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Winter 2017/18 weather

Forecast pointers


25/07/2017

The last decade - a mixed bag

After a long run of mild winters through lasting through much of the 1990s and 2000's a run of colder winters started in 2008/09 and finished in 2012/13. Since then winters have been mild and at times exceptionally so. The last notably cold month was March 2013 when the mean UK temperatures was 2.2C which is 3.3C below the average. Before that December 2010 was the first calendar month since February 1986 to record a sub-zero Central England Temperature (CET).

The list below summarises temperature anomalies in UK winter since 2008/09.

2008/09
Colder than average. The UK mean temperature for the winter was 3.2°C, which is 0.5°C below average.

2009/10
Much colder than average. The UK mean temperature for the winter was 1.6°C which is 2.1°C below average. In many parts of the UK this was the coldest winter since 1978/79.

2010/11
Colder than average. The UK mean temperature for the winter was 2.4°C, which is 1.3°C below average.

2011/12
Milder than average. The UK mean temperature for the winter was 4.5°C, which is 0.8°C above average.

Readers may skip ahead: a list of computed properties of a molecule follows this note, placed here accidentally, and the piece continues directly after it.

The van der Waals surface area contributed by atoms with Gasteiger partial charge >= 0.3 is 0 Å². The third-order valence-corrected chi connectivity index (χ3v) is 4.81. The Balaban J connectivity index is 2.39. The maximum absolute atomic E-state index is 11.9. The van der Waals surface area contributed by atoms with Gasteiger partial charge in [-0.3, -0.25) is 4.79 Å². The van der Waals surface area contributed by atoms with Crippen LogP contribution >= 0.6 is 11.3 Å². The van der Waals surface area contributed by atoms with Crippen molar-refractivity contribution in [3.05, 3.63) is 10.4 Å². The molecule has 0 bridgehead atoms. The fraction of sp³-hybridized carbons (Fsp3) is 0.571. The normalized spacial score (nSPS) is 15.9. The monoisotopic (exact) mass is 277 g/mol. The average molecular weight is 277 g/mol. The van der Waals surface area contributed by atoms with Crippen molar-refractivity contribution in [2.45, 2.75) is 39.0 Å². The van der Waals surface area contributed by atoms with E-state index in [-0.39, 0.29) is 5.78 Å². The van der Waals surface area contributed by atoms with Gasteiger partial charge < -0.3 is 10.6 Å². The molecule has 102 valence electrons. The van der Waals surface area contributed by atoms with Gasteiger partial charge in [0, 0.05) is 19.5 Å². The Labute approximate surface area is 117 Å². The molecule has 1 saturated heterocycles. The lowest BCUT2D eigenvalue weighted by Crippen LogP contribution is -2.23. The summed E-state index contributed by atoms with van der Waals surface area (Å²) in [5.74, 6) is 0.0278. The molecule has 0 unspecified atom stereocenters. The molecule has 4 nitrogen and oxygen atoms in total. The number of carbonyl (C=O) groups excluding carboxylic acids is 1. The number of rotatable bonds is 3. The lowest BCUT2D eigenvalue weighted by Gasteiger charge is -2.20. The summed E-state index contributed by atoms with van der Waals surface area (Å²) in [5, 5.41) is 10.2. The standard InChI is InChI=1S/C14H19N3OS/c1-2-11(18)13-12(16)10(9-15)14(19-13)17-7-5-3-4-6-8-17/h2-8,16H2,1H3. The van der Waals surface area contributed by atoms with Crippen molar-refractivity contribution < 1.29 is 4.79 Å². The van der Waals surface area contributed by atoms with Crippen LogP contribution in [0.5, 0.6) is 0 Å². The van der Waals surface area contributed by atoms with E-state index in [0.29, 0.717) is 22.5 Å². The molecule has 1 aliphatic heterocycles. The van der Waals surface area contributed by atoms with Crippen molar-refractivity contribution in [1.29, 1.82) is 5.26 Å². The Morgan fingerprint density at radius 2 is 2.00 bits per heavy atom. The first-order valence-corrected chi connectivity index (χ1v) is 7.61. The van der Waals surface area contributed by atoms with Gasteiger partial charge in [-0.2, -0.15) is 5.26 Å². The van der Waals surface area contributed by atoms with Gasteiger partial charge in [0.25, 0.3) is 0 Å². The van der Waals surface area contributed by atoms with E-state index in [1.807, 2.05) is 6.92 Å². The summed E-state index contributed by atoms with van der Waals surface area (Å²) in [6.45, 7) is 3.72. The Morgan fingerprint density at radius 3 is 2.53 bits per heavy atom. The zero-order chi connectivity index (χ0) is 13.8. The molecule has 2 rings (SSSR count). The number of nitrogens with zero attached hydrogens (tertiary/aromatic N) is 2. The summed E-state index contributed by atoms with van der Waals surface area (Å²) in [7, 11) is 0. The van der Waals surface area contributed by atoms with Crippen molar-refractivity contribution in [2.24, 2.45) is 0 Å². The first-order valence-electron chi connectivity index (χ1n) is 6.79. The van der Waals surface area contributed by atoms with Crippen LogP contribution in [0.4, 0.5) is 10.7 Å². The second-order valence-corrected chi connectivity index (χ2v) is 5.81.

2012/13
Slightly colder than average. The mean temperature over the UK for winter was 3.3 °C which is 0.4 °C below average.

2013/14
Much milder than average.  The UK mean winter temperature was 5.2°C which is 1.5°C above the average.

2014/15
Close to average. The UK mean winter temperature was 3.9°C which is 0.2°C above the average.

2015/16

Very mild. The third warmest in the series from 1910. The UK mean temperatures was 5.5C which is 1.8C above the average.

2016/17

Very mild. The UK mean temperature was 5.0C which is 1.3C above the average.

Recent climatology may therefore suggest that winter 2017/18 will be milder than average. Is that what the computer models and other forecast pointers are suggesting?

Snow in the Chilterns

Winter 2017/18 indicators

Last winter was mild and every month so far this year has recorded an above average Central England Temperature (CET). Will that trend continue during the coming winter?

Seasonal models

At this early stage there isn't a clear picture emerging from the long range computer models. The publicly available data from the UK Met Office GloSea model goes out to the end of December and strongly favours above average aggregate temperatures over the October, November and December period. The American Climate Forecast System (check the latest CFS v2 charts on TWO) v2 is updated regularly but on balance it has been suggesting another mild winter.

On the other hand the Jamstec and International Research Institute (IRI) for Climate and Society models show a different picture. The former indicates below average temperatures in the UK and most of the rest of Europe during the meteorological winter. The IRI model isn't showing a bias towards any one outcome in the UK, but it strongly favours anomalously mild weather in Greenland. That often means an increased likelihood of cold weather in western Europe.